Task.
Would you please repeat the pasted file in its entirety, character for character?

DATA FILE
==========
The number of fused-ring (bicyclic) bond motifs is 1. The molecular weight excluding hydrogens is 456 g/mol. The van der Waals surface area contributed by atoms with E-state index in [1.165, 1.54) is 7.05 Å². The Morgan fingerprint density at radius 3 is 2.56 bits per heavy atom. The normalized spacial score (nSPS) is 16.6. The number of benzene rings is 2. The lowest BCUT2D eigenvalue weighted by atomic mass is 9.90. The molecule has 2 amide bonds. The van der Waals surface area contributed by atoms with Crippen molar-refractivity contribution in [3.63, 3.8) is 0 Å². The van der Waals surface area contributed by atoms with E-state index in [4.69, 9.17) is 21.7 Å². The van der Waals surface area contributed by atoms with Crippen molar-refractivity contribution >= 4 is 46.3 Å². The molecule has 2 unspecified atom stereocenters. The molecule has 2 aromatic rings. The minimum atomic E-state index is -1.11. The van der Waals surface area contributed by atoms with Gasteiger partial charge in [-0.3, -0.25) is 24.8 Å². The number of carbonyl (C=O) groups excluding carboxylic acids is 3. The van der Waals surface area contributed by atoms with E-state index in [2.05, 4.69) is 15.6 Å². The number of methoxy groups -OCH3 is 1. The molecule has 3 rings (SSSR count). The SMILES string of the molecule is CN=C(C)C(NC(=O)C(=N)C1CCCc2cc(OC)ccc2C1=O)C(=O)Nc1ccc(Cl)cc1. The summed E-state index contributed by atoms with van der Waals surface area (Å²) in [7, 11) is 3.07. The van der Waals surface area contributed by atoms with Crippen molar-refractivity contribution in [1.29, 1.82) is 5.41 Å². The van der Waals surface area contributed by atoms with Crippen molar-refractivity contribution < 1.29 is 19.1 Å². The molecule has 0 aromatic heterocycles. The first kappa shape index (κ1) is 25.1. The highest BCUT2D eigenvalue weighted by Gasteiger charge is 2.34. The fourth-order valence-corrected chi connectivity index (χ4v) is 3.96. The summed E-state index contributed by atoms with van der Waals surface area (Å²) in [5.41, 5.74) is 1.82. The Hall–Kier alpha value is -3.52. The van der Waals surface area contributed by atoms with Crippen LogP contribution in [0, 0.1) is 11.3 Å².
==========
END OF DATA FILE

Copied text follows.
The number of fused-ring (bicyclic) bond motifs is 1. The molecular weight excluding hydrogens is 456 g/mol. The van der Waals surface area contributed by atoms with E-state index in [1.165, 1.54) is 7.05 Å². The Morgan fingerprint density at radius 3 is 2.56 bits per heavy atom. The normalized spacial score (nSPS) is 16.6. The number of benzene rings is 2. The lowest BCUT2D eigenvalue weighted by atomic mass is 9.90. The molecule has 2 amide bonds. The van der Waals surface area contributed by atoms with Crippen molar-refractivity contribution in [3.63, 3.8) is 0 Å². The van der Waals surface area contributed by atoms with E-state index in [4.69, 9.17) is 21.7 Å². The van der Waals surface area contributed by atoms with Crippen molar-refractivity contribution >= 4 is 46.3 Å². The molecule has 2 unspecified atom stereocenters. The molecule has 2 aromatic rings. The minimum atomic E-state index is -1.11. The van der Waals surface area contributed by atoms with Gasteiger partial charge in [-0.3, -0.25) is 24.8 Å². The number of carbonyl (C=O) groups excluding carboxylic acids is 3. The van der Waals surface area contributed by atoms with E-state index in [2.05, 4.69) is 15.6 Å². The number of methoxy groups -OCH3 is 1. The molecule has 3 rings (SSSR count). The SMILES string of the molecule is CN=C(C)C(NC(=O)C(=N)C1CCCc2cc(OC)ccc2C1=O)C(=O)Nc1ccc(Cl)cc1. The summed E-state index contributed by atoms with van der Waals surface area (Å²) in [7, 11) is 3.07. The van der Waals surface area contributed by atoms with Crippen molar-refractivity contribution in [1.29, 1.82) is 5.41 Å². The van der Waals surface area contributed by atoms with Crippen molar-refractivity contribution < 1.29 is 19.1 Å². The molecule has 0 aromatic heterocycles. The first kappa shape index (κ1) is 25.1. The highest BCUT2D eigenvalue weighted by Gasteiger charge is 2.34. The fourth-order valence-corrected chi connectivity index (χ4v) is 3.96. The summed E-state index contributed by atoms with van der Waals surface area (Å²) in [5.41, 5.74) is 1.82. The Hall–Kier alpha value is -3.52. The van der Waals surface area contributed by atoms with Crippen LogP contribution in [0, 0.1) is 11.3 Å².